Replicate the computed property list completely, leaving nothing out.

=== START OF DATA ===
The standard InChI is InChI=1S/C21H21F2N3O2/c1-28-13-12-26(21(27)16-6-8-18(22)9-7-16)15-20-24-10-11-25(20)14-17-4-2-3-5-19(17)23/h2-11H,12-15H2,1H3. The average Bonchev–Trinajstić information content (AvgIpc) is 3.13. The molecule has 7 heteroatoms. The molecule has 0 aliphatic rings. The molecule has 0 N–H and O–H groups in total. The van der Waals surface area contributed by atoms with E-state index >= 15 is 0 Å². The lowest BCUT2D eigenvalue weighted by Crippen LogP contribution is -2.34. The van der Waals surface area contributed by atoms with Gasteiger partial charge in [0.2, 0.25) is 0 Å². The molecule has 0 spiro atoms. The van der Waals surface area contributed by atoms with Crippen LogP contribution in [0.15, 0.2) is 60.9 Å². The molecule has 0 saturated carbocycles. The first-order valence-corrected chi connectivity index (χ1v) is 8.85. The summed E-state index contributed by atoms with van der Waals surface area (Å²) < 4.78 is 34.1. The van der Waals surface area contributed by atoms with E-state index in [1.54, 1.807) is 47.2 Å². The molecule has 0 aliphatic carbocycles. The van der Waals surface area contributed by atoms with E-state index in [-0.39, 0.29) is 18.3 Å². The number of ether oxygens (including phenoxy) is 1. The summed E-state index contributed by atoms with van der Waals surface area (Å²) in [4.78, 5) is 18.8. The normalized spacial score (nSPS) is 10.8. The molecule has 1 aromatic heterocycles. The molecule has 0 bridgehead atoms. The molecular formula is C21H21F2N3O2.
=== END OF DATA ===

The standard InChI is InChI=1S/C21H21F2N3O2/c1-28-13-12-26(21(27)16-6-8-18(22)9-7-16)15-20-24-10-11-25(20)14-17-4-2-3-5-19(17)23/h2-11H,12-15H2,1H3. The average Bonchev–Trinajstić information content (AvgIpc) is 3.13. The molecule has 7 heteroatoms. The molecule has 0 aliphatic rings. The molecule has 0 N–H and O–H groups in total. The van der Waals surface area contributed by atoms with E-state index >= 15 is 0 Å². The lowest BCUT2D eigenvalue weighted by Crippen LogP contribution is -2.34. The van der Waals surface area contributed by atoms with Gasteiger partial charge in [0.2, 0.25) is 0 Å². The molecule has 0 spiro atoms. The van der Waals surface area contributed by atoms with Crippen LogP contribution in [0.15, 0.2) is 60.9 Å². The molecule has 0 saturated carbocycles. The first-order valence-corrected chi connectivity index (χ1v) is 8.85. The summed E-state index contributed by atoms with van der Waals surface area (Å²) < 4.78 is 34.1. The van der Waals surface area contributed by atoms with E-state index in [1.54, 1.807) is 47.2 Å². The molecule has 0 aliphatic carbocycles. The van der Waals surface area contributed by atoms with E-state index in [-0.39, 0.29) is 18.3 Å². The number of ether oxygens (including phenoxy) is 1. The summed E-state index contributed by atoms with van der Waals surface area (Å²) in [4.78, 5) is 18.8. The normalized spacial score (nSPS) is 10.8. The molecule has 1 aromatic heterocycles. The molecule has 0 bridgehead atoms. The molecular formula is C21H21F2N3O2.